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Divers Recover 'Black Box' From ValuJet 592 Wreckage

By Eric Malnic
Los Angeles Times

A sharpshooter watching for alligators guarded divers in a steamy Everglades marsh on Monday as they recovered fragmented human remains and a "black box" recording device from the wreckage of ValuJet flight 592.

"This is tough stuff out there," said National Transportation Safety Board vice-chairman Robert Francis, who is heading up the investigation of the crash that killed all 109 aboard the DC-9 jetliner Saturday afternoon.

The flight data recorder found in the marsh Monday afternoon could provide important clues why Flight 592 crashed.

If it is not severely damaged, the device should provide a readout of important technical aspects of the last few minutes of flight, including the plane's heading, altitude and air speed. Investigators said there is a slight chance that the device found was a spare that was not actually operating before the crash.

Divers are still searching for Flight 592's other black box, which records the last few minutes of pilot conversations and other sounds in the cockpit.

In Washington, President Clinton ordered Transportation Secretary Federico Pea to report to him "this week on additional measures the Department of Transportation and the Federal Aviation Administration can take to ensure that all our airlines continue to operate at the highest level of safety."

White House Press Secretary Mike McCurry said Pea will look to see if he can bring on more FAA inspectors promptly to check aircraft and flight procedures. The agency has hired 230 inspectors this year and the administration has requested funds for 150 more for next fiscal year, starting October 1, McCurry said.

Although the U.S. air travel system with 1.5 million passengers a day is the world's safest, "no one should ever be satisfied completely with the quality of our protections for air travel," McCurry said.

On Sunday, the FAA announced that it will intensify a review of ValuJet's safety and maintenance, extending a 7-day examination into a month.

Lewis Jordan, who founded ValuJet in 1993 as a low-price airline, said Monday his company "would never cut a corner on safety. We pay the highest degree of attention to it at all times."

Officials said it could be days - and perhaps weeks - before all the human remains and bits of wreckage are recovered from the marsh.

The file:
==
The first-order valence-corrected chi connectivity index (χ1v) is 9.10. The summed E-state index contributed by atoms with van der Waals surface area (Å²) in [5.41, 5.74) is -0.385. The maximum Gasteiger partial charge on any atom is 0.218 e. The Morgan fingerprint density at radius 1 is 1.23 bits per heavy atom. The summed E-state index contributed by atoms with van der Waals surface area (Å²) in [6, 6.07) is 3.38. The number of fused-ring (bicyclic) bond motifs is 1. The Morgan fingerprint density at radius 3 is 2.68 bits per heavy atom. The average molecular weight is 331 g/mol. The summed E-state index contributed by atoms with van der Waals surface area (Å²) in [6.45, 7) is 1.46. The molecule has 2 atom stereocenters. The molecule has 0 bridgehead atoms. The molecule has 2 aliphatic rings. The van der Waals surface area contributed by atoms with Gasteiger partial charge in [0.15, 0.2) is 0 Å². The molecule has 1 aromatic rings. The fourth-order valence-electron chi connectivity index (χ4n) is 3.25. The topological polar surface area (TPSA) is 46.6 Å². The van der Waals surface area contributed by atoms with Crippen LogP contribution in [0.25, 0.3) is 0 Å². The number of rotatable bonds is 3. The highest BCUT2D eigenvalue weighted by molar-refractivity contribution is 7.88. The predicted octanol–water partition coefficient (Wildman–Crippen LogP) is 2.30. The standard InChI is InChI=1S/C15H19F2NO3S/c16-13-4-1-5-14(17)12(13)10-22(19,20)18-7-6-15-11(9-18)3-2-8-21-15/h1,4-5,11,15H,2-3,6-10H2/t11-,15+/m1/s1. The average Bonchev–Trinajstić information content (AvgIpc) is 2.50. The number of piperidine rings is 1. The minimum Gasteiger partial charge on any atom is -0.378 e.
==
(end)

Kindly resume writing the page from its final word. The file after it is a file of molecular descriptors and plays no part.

At least 40 body parts had been recovered and transferred to the Dade County Medical Examiner's office by midday Monday.

Medical Examiner Joseph Davis said that the tissues have been decomposing rapidly in the warm water, and although DNA experts will be brought in to help the pathologists, some of the remains may never be identified.

Under a broiling South Florida sun, 30 police divers dressed in heavy biohazard protective suits and masks slogged, crawled and swam through the rotting vegetation, oozing mud and murky water at the crash site Monday, using touch more than sight to locate and recover whatever they could find from Flight 592.

Francis said that because of humid temperatures that soared close to 90 degrees, the divers were limited to 30-minute shifts, resting for at least an hour before returning to their grim tasks.

"This is not easy for them," Francis said. "But this is their work. These people are professionals."

Francis said a "sniper" armed with "an automatic weapon" was on the lookout for alligators, snakes and other potentially threatening wildlife, but local environmentalists played down the danger, saying there was little likelihood of attack.

The largest pieces of debris located so far are the plane's twin engines and an 8-foot-long chunk of the airframe. Like the rest of the debris, they lie beneath layers of water and muck, resting atop the bed of submerged limestone that serves as the base of the Everglades.

Several plans - building a bridge to a road 300 yards away, erecting dikes and draining the marsh around the crash site, towing in large cranes mounted on barges - have been suggested for speeding the retrieval process, but officials say there are flaws in all of the proposals.

Naturalists say a bridge could further damage the fragile Everglades ecology. Hydrologists say water might seep in under any dikes placed on the porous limestone. Investigators said cranes could further mangle the wreckage, destroying important clues as to why Flight 592 crashed.